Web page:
The menu system is very intuitive and direct; it doesn't block the image during setup, and it doesn't disappear too soon. This makes quick work of accessing the many options. Since universal remotes can become intimidating with all those keys for operating various components, the one included with the 51WS500 has a panel that conceals all but the most important buttons. The remote is not backlit, but the principal keys glow in the dark. As this set is one of Sony's Hi-Scan TVs, it can display 1080i--the most common HDTV format--and convert 720p HDTV into 1080i, although you'll need a separate tuner to receive high-definition programs. The 51SW500's performance features include three color-temperature settings and DRC (Digital Reality Creation) MultiFunction, which allows unprecedented adjustment of how you view your standard-definition source material.
According to Sony, DRC converts the incoming signal to a higher scan rate via digital mapping, which creates up to four times the data available for display. You can choose among Interlaced, Progressive, and CineMotion options. Interlaced mode will convert standard-definition 480i sources up to 960i, while Progressive converts them to 480p. CineMotion converts sources to 480p and adds reverse 3:2 pull-down, which helps to eliminate artifacts created in the transfer of film to video.
In a new twist for 2002 models, you can optimize the DRC processing, depending on the quality of the input source--and your penchant for fine-tuning--and save the adjustments in one of three memory slots. Basically, you move a cursor around a little graph with axes marked reality and clarity. Although the effects are subtle, they can be useful for cleaning up a noisy cable signal or softening an overly sharp DVD. The 51WS500 also offers four memory slots that save the changes you make to brightness, contrast, and other picture parameters.
Since this is a 16:9 set, there are four options for filling the screen when the source material isn't wide-screen: Normal, for watching 4:3 material with gray bars on the left and right; Wide Zoom, which fills the screen by expanding the sides of the image more than the middle; Full, which stretches the image horizontally; and Zoom, for enlarging the picture both horizontally and vertically to fill the screen. Sony has included clear explanations onscreen when you highlight these options--a nice touch.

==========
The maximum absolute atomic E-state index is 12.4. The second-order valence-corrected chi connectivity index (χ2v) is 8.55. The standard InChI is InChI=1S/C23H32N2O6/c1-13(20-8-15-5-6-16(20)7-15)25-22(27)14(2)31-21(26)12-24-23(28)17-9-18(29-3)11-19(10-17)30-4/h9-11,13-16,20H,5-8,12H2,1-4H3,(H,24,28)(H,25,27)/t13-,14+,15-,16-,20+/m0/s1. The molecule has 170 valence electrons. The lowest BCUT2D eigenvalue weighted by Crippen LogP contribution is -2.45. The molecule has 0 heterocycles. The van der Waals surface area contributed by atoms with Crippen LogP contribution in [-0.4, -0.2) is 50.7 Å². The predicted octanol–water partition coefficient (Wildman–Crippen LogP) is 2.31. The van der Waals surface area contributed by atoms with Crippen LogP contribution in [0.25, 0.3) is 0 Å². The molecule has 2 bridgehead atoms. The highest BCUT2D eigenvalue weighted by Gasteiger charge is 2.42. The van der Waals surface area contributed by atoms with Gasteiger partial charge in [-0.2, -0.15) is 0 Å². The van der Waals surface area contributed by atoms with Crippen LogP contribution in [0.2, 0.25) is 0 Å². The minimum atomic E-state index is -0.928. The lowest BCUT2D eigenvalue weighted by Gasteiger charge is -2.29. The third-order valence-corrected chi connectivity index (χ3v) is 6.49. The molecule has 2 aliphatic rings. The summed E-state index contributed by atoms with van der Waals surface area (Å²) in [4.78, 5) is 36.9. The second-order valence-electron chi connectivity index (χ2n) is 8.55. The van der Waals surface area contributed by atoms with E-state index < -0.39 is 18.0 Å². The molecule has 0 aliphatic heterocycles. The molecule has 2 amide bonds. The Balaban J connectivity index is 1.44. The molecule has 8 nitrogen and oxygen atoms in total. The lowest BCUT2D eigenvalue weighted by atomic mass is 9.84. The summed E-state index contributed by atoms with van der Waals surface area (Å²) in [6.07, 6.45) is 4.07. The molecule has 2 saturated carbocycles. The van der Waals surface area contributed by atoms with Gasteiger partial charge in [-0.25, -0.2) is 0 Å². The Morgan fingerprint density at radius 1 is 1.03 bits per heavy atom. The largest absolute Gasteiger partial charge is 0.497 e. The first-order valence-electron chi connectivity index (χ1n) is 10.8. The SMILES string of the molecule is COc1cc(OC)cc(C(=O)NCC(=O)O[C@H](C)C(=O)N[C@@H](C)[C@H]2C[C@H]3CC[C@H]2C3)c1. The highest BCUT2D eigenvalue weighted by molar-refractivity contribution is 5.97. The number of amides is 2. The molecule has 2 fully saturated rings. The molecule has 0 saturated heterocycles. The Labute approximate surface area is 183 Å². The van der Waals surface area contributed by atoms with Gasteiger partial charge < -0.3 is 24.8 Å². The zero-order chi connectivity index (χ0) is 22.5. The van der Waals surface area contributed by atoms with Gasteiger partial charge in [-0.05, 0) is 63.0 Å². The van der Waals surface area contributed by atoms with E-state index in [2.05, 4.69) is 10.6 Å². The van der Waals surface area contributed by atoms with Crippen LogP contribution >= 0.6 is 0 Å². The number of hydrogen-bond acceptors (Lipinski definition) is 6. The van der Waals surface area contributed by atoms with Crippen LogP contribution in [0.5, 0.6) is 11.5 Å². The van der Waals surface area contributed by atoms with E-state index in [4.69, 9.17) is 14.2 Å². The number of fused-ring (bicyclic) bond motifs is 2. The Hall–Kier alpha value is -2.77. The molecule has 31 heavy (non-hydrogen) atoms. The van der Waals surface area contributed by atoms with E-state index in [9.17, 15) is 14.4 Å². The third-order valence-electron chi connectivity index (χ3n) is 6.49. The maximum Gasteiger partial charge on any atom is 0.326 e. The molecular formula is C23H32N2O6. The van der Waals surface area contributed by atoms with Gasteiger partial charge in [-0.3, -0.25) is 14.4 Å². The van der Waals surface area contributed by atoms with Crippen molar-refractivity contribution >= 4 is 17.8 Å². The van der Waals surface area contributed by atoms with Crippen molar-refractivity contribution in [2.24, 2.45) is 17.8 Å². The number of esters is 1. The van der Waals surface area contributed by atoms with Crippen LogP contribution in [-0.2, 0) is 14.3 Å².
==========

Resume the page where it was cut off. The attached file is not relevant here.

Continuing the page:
As noted, the speaker system is built into the pedestal and features two 20-watt speakers with TruSurround and SRS 3D Surround Sound effects. A dual-view, two-tuner, picture-in-picture feature is also on hand and offers two side-by-side windows or the standard smaller inset window. There are three composite-video jacks, two S-Video inputs (one front), two component-video inputs, and two RF inputs. Sony also includes a DVI-HDTV input, a multipin jack that delivers encrypted, high-definition video to the set. You'll need an HDTV tuner with a DVI output to take advantage of this digital connection. We took a reading of the color temperatures in the Pro and Warm modes and found the factory settings to be fairly close to the standard. However, they were a bit uneven, with a decided push toward blue at higher light-output levels. A look at the color bars through a filter showed inconsistent saturation (for example, intensity) levels in the red and green channels. However, this set has an adjustable color decoder that can deliver much more consistent reds and greens when it's calibrated by a qualified technician.
Since convergence adjustments are automatic, this Sony has no user controls for tweaking the alignment of the tubes. Viewing a convergence pattern showed errors--namely blue and red shadows around the white lines. Still, the KP-51WS500 looked good out of the box after minor tweaks, and the set got appropriate light output.
With rear-projection sets, it is best to sit with your eye level to the center of the screen. That seating position proved very true with this 51-inch model--off-axis angles caused color shifts and loss of brightness. This set's thick, nonremovable, protective screen also reflects a lot of ambient light. Under optimal viewing conditions, however, the image remains strong from narrow angles.
The KP-51WS500 performed admirably on movie material. In The Scorpion King, scenes in the desert were very three-dimensional and displayed good color gradation between the backdrop and the skin tones. There was a visible softness to edges--perhaps due to the convergence problems--but images were mostly solid with better than average detail, particularly in dark scenes and black areas.